Thursday, January 21, 2016

Back to Sweater Knitting

As soon as I mentioned working on my sweater the other night, it seemed to light a fire under me. I've spent the last two evenings working on it, and I'll probably do so tonight as well. When I put it away last night, I'd just finished the raglan increases and started the round where I'll put the sleeve stitches on waste yarn. I'm very happy about that, because those rounds were getting long (each one was taking me about 15 minutes)! That's the tricky part about top-down raglans -- they seem so fast at first because you're only working on a relatively small number of stitches, but when you're increasing your stitch count by eight every other round, the piece starts to get big very quickly.

I call this composition "Gray Sweater Blob on Gray Duvet in Horrible Lighting"

This doesn't look all that much like a sweater at the moment because all those stitches are bunched up on a 32 in. circular needle, but once I've separated the sleeves from the body, I should get a much better idea of what it will look like. I suspect the body will move along a bit faster than the yoke because I won't have to worry about increasing every other round. I must admit that I haven't yet read through the rest of the pattern, so I don't know if there's waist shaping at all, but even if there is, it's likely to be minimal.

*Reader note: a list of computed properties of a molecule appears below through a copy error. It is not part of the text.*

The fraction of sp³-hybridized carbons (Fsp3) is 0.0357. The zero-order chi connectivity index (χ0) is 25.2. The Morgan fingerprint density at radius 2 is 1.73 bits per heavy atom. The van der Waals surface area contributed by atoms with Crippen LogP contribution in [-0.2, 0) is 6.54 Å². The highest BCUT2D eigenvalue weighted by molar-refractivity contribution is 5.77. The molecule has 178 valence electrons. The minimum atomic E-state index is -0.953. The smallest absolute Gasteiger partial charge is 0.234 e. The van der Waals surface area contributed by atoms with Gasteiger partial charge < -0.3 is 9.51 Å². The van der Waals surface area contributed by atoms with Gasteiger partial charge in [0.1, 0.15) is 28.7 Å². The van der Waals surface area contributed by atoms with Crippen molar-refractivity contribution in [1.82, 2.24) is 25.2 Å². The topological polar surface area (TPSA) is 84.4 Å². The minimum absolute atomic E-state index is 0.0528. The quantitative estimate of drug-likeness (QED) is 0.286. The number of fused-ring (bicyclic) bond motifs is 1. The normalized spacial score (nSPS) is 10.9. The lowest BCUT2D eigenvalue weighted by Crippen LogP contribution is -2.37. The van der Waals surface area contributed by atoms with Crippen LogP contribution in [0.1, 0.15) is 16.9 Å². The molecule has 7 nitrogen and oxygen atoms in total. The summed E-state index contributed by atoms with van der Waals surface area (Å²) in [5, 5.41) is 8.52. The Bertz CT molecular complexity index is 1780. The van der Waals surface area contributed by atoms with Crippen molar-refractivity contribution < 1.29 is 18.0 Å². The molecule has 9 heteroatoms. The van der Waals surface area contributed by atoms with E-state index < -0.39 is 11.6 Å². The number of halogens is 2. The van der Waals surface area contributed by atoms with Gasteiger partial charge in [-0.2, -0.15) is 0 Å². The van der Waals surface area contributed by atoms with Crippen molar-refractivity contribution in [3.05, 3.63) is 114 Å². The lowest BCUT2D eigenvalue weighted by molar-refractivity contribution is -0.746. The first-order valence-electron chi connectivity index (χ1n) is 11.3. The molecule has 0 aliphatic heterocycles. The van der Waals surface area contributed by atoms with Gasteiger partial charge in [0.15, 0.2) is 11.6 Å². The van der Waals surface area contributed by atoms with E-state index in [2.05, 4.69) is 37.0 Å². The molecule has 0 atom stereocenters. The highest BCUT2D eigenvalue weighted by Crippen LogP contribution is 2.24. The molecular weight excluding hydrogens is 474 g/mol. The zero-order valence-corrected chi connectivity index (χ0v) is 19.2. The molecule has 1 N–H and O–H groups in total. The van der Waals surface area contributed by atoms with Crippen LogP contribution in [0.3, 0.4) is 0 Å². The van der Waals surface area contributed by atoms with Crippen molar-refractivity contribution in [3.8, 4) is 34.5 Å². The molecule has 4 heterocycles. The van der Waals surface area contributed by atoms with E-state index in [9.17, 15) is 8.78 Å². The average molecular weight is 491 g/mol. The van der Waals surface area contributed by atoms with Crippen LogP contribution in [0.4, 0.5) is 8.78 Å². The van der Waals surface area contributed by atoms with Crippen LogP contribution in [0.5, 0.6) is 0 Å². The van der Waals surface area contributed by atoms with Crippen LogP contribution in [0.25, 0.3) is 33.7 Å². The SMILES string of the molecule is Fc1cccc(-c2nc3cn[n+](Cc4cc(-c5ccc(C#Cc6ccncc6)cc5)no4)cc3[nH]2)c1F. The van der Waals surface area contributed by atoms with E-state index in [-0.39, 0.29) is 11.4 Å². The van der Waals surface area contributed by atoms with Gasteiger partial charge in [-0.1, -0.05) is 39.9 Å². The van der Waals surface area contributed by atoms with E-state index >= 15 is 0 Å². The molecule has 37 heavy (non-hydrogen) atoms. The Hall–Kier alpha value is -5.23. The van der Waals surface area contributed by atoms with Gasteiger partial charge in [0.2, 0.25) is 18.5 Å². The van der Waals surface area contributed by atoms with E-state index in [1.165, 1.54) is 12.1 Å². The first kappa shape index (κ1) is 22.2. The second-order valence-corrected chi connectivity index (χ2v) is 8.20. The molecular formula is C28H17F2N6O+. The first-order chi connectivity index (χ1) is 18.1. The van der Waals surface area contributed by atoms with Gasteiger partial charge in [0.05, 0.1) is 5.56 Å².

It looks like we're going to be pretty lucky and most of the big winter storm that's coming is going to miss us (I've heard estimates of 1-3 in. and 3-6 in. total), but it still looks like it will be another good weekend to curl up with my knitting. Assuming the roads aren't too bad, the Mister is planning to take Rainbow skiing on Saturday, which means I'll have the whole day to knit, spin, and basically do whatever I want (I suspect I'll have to do some adulting in the form of laundry and cleaning the house, but I'll try to keep that to a minimum). I will say that while I'm sick of winter -- the cold, the snow, the lack of light -- I do rather enjoy being forced to stay inside with my wool. People look at you kind of funny when you want to do it in the middle of the summer, but it seems totally logical and normal this time of year.

If you're in the path of the storm, I hope you stay safe and have plenty of food and wool for the duration!

1 comment:

Kat Riddell said...

I feel like the yoke of top-down raglans are kind of a black hole-they always seem to take forever, between the ever-increasing number of stitches and trying to keep track of the increases! I love the moment after putting the sleeve stitches on waste yarn-that one round feels like such a milestone!